Books make great, memorable, meaningful gifts

Poet and children’s bookseller Freya Daly Sadgrove is a strong believer in the power of the right book for the right person at the right time. Here, she writes about why (in her own words) ‘books are great as gifts not just because books are great and reading is great but that giving a well-chosen book is about the connection between the giver and receiver’.

There are lots of categories of Thing that I love to give and receive at Christmas – tickets, homemade crafts, things you had no idea you both wanted and needed (my sister is unbelievably good at those) – but this article is dedicated to the singular pleasure of being given a really excellent book. Having always been a big nerd, I’ve been given a lot of books in my life, but here are some of the ones that are inextricably and unforgettably linked to the people who gave them to me.


My aunty Siân is an excellent book-giver. Books from her always stood out for me as a kid because she would write inscriptions that became part of the whole experience of the book. I always try to emulate Siân when I inscribe books for other people – especially children.

‘TO FREYA ON HER FOURTH BIRTHDAY 30/1/97 Happy birthday to a little bug from a big bug. Remember that spiders everywhere are our special friends… Love from Siân xxx’

I would just like to say that that is a very good way to get a person to try really hard, in a long-term way, not to be too scared of (and consequently cruel to) things that are small and different to them.

‘Happy Birthday Freya. Welcome to the Wonderful World of Wallies!’ Then she’s drawn a picture of herself as a Wally, saying ‘Love from Siân x’

It took me years to figure out why there was an arrow saying ‘Wally’ pointing to a picture that was clearly of Siân. It’s great to grow up and suddenly understand things (it is not great to grow up) (fortunately I haven’t done it too much and I still love this book).


Gran used to be a painter. I suppose she’s still a painter, but she doesn’t really get to paint anymore because she can’t see very well at all now. She painted beautiful landscapes from around New Zealand and Australia (where her family has dispersed to) and I can always pick them out amongst the art on the walls of all my aunts and uncles, because they are the best and loveliest and they remind me of the paintings at dad’s house. What I’m saying is, I don’t know whether it’s genetic or experiential but I feel very connected to my Gran in terms of where we see beauty in visual art.

Gran spent Christmas with us after a trip to Australia when I was nearly five, and she brought back a book called Bush Babies by Tricia Oktober for me.

It’s got three stories in it, and I was completely entranced by the pictures. I still can’t believe that Galahs exist. The picture of the galah with her pink and grey feathers and her gold hat and her purple crystal ball and her cloth imprinted itself on my deepest preliterate sensibilities to the extent that it is part of a sort of personal mythology in my head.

Nana and Grandad

Grandad knows heaps about art. Nana knows heaps about people. Nana and Grandad always picked out the most incredibly beautiful picture books to give me when I was growing up. Here is one that stands out especially.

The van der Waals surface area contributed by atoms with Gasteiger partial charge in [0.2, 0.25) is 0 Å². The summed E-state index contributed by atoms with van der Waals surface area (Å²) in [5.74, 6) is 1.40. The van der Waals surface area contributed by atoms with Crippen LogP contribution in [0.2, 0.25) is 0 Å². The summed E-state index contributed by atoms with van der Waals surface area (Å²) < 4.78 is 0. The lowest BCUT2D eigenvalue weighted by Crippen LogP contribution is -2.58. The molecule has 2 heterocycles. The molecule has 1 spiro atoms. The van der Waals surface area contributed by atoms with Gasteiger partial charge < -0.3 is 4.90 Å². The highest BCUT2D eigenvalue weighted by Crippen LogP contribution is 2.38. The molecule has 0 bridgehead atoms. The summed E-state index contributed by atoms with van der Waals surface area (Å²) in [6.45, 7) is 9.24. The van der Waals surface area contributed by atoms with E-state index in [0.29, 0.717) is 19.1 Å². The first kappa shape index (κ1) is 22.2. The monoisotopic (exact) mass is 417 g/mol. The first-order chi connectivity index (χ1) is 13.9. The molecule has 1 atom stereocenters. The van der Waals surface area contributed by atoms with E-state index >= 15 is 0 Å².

They gave me A Christmas Carol when I was eight or nine, and while you’d call it a picture book, I never felt too old for it. A beautiful big illustrated book can make a nerdy kid feel very sophisticated, which I think Nana and Grandad have always had a very good sense of. I definitely felt especially clever to be reading Charles Dickens. The book is huge and beautiful; it would’ve been about a third of my height when I first got it. I remember touching the pictures and touching the text on the page each time I read it because it all felt so tactile and full. I always knew this book was treasure.

Tracey and Michael

The Christmas just before I turned eight, I’d asked for a skateboard and I got one. It had a pot-bellied green alien on the bottom and I’d never felt cooler in my life. For a few hours, all other presents paled in comparison, including the weird-looking book I got from my aunty and uncle called Howl’s Moving Castle.

The book found its way around the left side of the TV (which was capacious because it was the olden days) and I didn’t pick it up again until a couple of months later. My dream of becoming a cool skater chick had been short-lived, and I was experiencing painful boredom. Sometimes painful boredom is what teaches a kid to stop judging a book by its cover; I picked that book up and I read it, and I’ve read it nearly every year since.

Here’s the title page, and you should know I never put my name in books as a kid, but I did for this one because I loved it the most, but I also did it before I was even aware of the fact that my last names don’t actually have a hyphen between them. Judging by the handwriting I’d say I was about ten when I wrote this in there – at least two re-reads in.

There’s no doubt in my mind of the following things: Howl’s Moving Castle is my favourite book of all time; Diana Wynne Jones is my ultimate hero; you can lead a seven-year-old to water, but you have to wait till it’s eight and bored before it’ll drink. Tracey and Michael gave me a book that I first read two-thirds of my life ago, and that continues to make life bearable and better to this day, and probably will forever and ever until I die. The power of books, man. I love my family.

Freya Daly Sadgrove
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Freya Daly Sadgrove is a writer, performer and bookseller in Wellington, New Zealand. Her poems have most recently appeared in Sweet Mammalian, Shabby Doll House, Scum, and The Spinoff. She tweets @FreyaDalySad.